Investing in emerging markets: are investment funds a smarter buy than trackers?

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The US financial markets are known all over the world as the largest, most liquid markets with the highest capitalisation. They are also the most efficient. As they have so many market participants – buyers and sellers – you can assume that the price you pay for a share takes into account all available information about that company, the industry, the economic context, interest rate policy, and so on. In other words, the price of a share is immediately adjusted based on all available data. As soon as any bad news emerges about a company, for example, investors immediately take this into account, which causes the price to fall almost straight away.

Looking for hidden gems?

According to this efficient market hypothesis, investors may find it difficult to gain an information advantage. Achieving better investments than the rest of the market (= all those other millions of investors) by identifying unknown patterns or benefiting from undervalued shares is virtually impossible. There are no hidden gems to be found on the stock market precisely because so many other investors have access to the same information at the same time. The market identifies all opportunities immediately, after which the shares are adjusted.

Passive vs active management: 1-0 This efficient market hypothesis also seems to be reflected in the figures: roughly 97% of actively managed funds have not managed to beat the US markets over a 20-year period. Historically, it is therefore smarter for long-term investors to opt for passive management. In other words, it is better to simply track a broad-based index such as the S&P 500 than opt for an investment fund that is trying to outperform the S&P 500.

Better opportunities in emerging markets?

The prevailing logic is that emerging markets are far less efficient. The markets are smaller in size, with smaller volumes being traded, fewer market participants, fewer analysts, less information available, and so on. This means there is more scope for active investors to exploit an information advantage and therefore beat the market. This is why people say that in theory, the opacity of emerging markets therefore generates more opportunities for those who are willing to dig deeper, look beyond the available figures and rtruly understand the dynamics of local markets.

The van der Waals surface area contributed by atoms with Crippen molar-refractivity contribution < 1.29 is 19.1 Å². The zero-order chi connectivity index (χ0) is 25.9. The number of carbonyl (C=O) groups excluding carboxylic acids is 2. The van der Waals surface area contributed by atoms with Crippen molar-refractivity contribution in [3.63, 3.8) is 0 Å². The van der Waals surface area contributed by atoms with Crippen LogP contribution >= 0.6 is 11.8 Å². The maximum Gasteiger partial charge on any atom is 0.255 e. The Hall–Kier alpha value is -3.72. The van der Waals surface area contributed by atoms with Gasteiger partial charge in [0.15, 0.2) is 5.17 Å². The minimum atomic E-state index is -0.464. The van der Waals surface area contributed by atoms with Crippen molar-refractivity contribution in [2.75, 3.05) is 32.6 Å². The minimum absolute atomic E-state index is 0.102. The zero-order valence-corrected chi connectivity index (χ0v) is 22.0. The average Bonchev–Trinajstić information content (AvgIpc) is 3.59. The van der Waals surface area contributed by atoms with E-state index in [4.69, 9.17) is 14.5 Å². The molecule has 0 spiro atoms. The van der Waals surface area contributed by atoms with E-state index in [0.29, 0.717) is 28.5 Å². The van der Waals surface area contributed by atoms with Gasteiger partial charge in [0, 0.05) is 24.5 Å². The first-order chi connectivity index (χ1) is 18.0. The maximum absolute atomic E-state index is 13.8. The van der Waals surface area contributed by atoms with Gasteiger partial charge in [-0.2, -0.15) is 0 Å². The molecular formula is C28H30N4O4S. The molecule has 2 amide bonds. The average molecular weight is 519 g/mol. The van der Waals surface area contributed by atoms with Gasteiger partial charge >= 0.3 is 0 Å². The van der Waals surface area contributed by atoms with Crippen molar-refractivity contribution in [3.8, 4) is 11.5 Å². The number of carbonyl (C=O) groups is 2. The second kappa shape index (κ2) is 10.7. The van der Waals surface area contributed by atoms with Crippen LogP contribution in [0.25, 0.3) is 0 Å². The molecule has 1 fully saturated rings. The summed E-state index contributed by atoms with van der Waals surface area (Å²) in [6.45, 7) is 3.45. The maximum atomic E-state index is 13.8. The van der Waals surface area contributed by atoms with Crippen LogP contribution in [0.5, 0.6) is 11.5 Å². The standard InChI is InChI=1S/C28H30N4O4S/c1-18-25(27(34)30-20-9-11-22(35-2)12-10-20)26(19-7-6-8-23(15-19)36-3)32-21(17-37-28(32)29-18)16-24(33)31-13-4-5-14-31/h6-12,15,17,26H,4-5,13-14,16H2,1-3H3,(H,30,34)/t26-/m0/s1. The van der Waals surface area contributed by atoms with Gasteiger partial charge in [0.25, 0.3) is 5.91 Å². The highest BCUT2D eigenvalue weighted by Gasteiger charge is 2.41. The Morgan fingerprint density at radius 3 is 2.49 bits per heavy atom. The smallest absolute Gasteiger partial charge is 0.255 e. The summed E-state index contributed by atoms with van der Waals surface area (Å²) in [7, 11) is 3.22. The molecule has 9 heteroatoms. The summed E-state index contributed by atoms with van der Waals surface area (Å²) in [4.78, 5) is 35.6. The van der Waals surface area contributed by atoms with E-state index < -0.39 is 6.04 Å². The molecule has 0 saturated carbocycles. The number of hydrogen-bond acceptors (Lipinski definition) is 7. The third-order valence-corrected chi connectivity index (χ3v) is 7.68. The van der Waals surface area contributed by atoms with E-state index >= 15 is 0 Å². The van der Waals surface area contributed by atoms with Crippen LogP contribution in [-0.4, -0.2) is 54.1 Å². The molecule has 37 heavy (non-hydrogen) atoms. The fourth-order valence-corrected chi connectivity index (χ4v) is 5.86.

Costs, volatility and geopolitical risks

However, there is a pitfall lurking in this mindset. The assumption that inefficiencies automatically result in higher returns for active investors and fund managers ignores the complexity of these markets. The risks are higher and the costs of obtaining and processing information are also significantly higher. Active management also requires strong discipline and a clear strategy to avoid being sucked into the volatility that sometimes characterises these emerging markets. The geopolitical risks also appear to be higher in those emerging economies. An example of this happened in March 2022, when Russia was removed from the emerging market indices, which meant asset managers had to write off these positions.

Passive vs active management: 2-0

The idea that active management works better in emerging markets also doesn't appear to be confirmed by the figures. Although the success of active managers varies from country to country, the fact is that passive management certainly doesn't perform less well in these inefficient corners of the market. Quite the opposite is true, in fact. Around 95% of actively managed funds aimed at emerging countries fail to beat their benchmarks in the long term (20 years). Research by Morningstar also shows that active managers tend not to achieve their targets over a ten-year term. Only 20% of active managers in the emerging market equity category still exist after ten years and are outperforming the index. The chance that you can beat the market with active management is therefore limited, both in so-called more efficient markets (US and also Europe) and inefficient markets (emerging economies). If you still wish to take your chances with active management, you need to take into account certain obstacles as well. Knowing that the vast majority do not reach their benchmark in the long term and being aware that nothing or no one can guarantee that a high-performing fund will continue to do well, which fund should you choose exactly?

Investing with trackers or funds? At Keytrade Bank, you choose what you invest in

This article does not contain any investment advice or recommendation, nor a financial analysis. Nothing in this article may be construed as information with a contractual value of any sort whatsoever. This article is intended for information only and does not constitute in any way a commercialization of financial products. Keytrade Bank cannot be held liable for any decision made based on the information contained in this article, nor for its use by third parties. Every investment entails risks such as a possible loss of capital. Before investing in financial instruments, please inform yourself properly and read carefully the document "Overview of the principal characteristics and risks of financial instruments" that you can find in the Document centre.

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